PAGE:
On the surface, there isn't much linking Kostas Antetokounmpo and LiAngelo Ball.
Antetokounmpo is a lanky 6'10" forward born and mostly raised in Athens, Greece. Ball is a 6'5" guard from outside of Los Angeles.
These players share two traits, though: Both are the younger brothers of more famous and touted brothers. Both are also hoping to hear their names called during Thursday's NBA draft.
So, which of the two are more likely to see the latter come true? Glad you asked.
The Case for Antetokounmpo
Most experts have Antetokounmpo pegged as going toward the end of the draft's second round (including Bleacher Report's Jonathan Wasserman). If that comes to fruition, it'll mostly be due to his upside.
Like his brother, Giannis, Kostas is built like a Greek god. At the NBA Draft Combine in Chicago, he was measured at 6'10 ½" (in shoes) with a wingspan just over 7'2" and a 35-inch vertical leap. Physically, he offers NBA teams everything they look for these days.
"I feel like I can play multiple positions," he said at the combine. "I can play the 3, 4 or 5. I'm tall, athletic."
"Like Clint Capela, his timing, his shot-blocking ability, the way he plays defends, guards multiple positions," he added. "I feel like my game is close to him."
Sounds like a lottery pick, right? So, what's the catch?
Well, no one knows how good the 19-year-old actually is at playing basketball.
During his lone season at the University of Dayton, he averaged only 5.2 points and 2.9 rebounds in 15.1 minutes per game. He attempted 15 threes all season and connected on only two. Those numbers don't exactly scream "future pro."
So, what was behind the poor season?
The coach who recruited Antetokounmpo, Archie Miller, left Dayton following his redshirt season. Miller was replaced by Anthony Grant, who reportedly didn't get along well with Antetokounmpo.
"I know last year was kind of a struggle with him with Coach Grant and how they used him," a former Dayton staffer told Spencer Davies of Basketball Insiders. "I'm not exactly sure what happened there. Two different stories from both sides."
As for Antetokounmpo, he provided his own explanation at the combine.
"I feel like I'm able to still compete with some of the kids here because of my athleticism," he said. "But I see that my body is not there yet as my brother's was at my age. So, I've got to work on my body."
Still, Antetokounmpo was also clear that he believes he's being undervalued.
"I feel that a lot of people think that I'm less talented than I am," he added. "I feel like I'm more talented. I haven't really gotten the chance to really show it yet, but I feel like when the chance comes, everybody's going to be surprised."
According to ESPN.com's Jonathan Givony, Antetokounmpo cancelled his remaining private workouts after sessions with the Hornets, Lakers, Grizzlies and Raptors. He did hold a private pro day—one in which he impressed scouts, according to Givony.
Antetokounmpo's decision not to work out for other potential employers would seem to indicate that he received a promise—either from one of those four teams, or perhaps a team interested in ingratiating themselves to Giannis, who can become a free agent in the summer of 2021.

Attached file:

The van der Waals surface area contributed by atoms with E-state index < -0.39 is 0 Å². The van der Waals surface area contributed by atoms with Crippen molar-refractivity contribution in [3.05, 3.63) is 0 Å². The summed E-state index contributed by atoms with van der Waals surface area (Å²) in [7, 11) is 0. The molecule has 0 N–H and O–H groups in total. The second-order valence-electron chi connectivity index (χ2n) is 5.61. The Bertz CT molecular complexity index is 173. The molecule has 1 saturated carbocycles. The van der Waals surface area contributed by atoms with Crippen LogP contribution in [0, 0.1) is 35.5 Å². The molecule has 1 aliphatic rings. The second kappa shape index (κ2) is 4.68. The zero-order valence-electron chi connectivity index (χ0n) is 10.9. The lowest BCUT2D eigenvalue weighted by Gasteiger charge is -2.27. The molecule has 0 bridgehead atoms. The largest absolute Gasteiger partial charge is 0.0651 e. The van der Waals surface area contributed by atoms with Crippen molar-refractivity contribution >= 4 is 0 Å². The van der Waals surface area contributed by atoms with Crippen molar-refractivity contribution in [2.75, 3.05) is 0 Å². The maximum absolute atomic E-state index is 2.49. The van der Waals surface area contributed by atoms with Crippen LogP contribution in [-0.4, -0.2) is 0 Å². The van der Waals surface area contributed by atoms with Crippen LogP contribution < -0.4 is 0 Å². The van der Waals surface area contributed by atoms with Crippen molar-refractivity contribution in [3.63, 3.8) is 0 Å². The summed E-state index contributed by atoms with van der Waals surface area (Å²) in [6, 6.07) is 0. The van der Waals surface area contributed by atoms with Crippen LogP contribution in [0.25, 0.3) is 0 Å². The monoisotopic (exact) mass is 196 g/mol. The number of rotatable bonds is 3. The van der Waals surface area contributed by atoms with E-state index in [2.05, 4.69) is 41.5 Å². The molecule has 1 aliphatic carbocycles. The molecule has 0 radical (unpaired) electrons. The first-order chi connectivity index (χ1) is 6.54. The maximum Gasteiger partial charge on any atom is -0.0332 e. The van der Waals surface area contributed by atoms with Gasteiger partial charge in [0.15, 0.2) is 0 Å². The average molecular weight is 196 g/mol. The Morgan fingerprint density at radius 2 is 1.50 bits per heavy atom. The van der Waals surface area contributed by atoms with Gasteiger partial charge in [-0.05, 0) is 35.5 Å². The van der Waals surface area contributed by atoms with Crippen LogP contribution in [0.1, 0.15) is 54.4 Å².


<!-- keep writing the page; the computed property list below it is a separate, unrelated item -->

It seems more likely than not that the not-so-mini Greek Freak hears his name called Thursday night. Antetokounmpo is as worthy of a late-second-round flyer as teams will find. The physical tools are there. He just needs to prove that his skills can catch up.
As for his counterpart in the famous-last-name department, well...that case is far more difficult to build.
The Case for Ball
There's no real reason for an NBA team to take a chance on LiAngelo Ball.
Some of this is because the 6'5" shooting guard isn't a particularly intriguing prospect. The other part is due to his bloviating father.
First, the basketball.
Ball, 20, was a fine high school basketball player, but he wasn't a spectacular one. The 247Sports composite rankings had him ranked as California's 22nd-best player in the class of 2017. Though he had some impressive scoring outputs while playing for Chino Hills High School, he was a 3-star recruit. Ball earned a scholarship to UCLA, but he was never considered a one-and-done-caliber player.
After his shoplifting incident in China, Ball withdrew from school and signed with Vytautas Prienu in Lithuania. He averaged only 12.6 points in 21.7 minutes per game, and it isn't as though he was facing high-level competition.
As such, it's difficult to find an NBA scout who believes he's even deserving of a G League contract.
Adrian Wojnarowski @wojespn
Ball will struggle to find a serious job playing pro basketball, including the G-League. @Mike_Schmitz projected him in high school as a small-ball stretch 4-man at the mid-major college level. Would make sense for Ball to find a scholarship at a lower level and stay in school.
There's a reason Ball didn't garner an invite to the combine. And that's before taking into account the circus that comes along with his father, LaVar.
There's only one reason for a team to consider drafting Ball: a cash grab. Perhaps some team would like to draw attention to its G League outfit. But given how seriously NBA teams take player development, it's difficult to imagine any franchise wishing to upend that ecosystem with an injection of the Ball family.
It should come as no surprise that Ball has only worked out for two teams: the Lakers and Warriors. According to USA Today's Sam Amick, the Lakers have no interest in drafting or signing Ball, even for the G League.
The best thing Ball has done over the past year is star in a Foot Locker commercial poking fun at himself. He deserves props for that.
However, a good sense of humor won't get him a job in the NBA.
All quotes were obtained firsthand unless otherwise noted.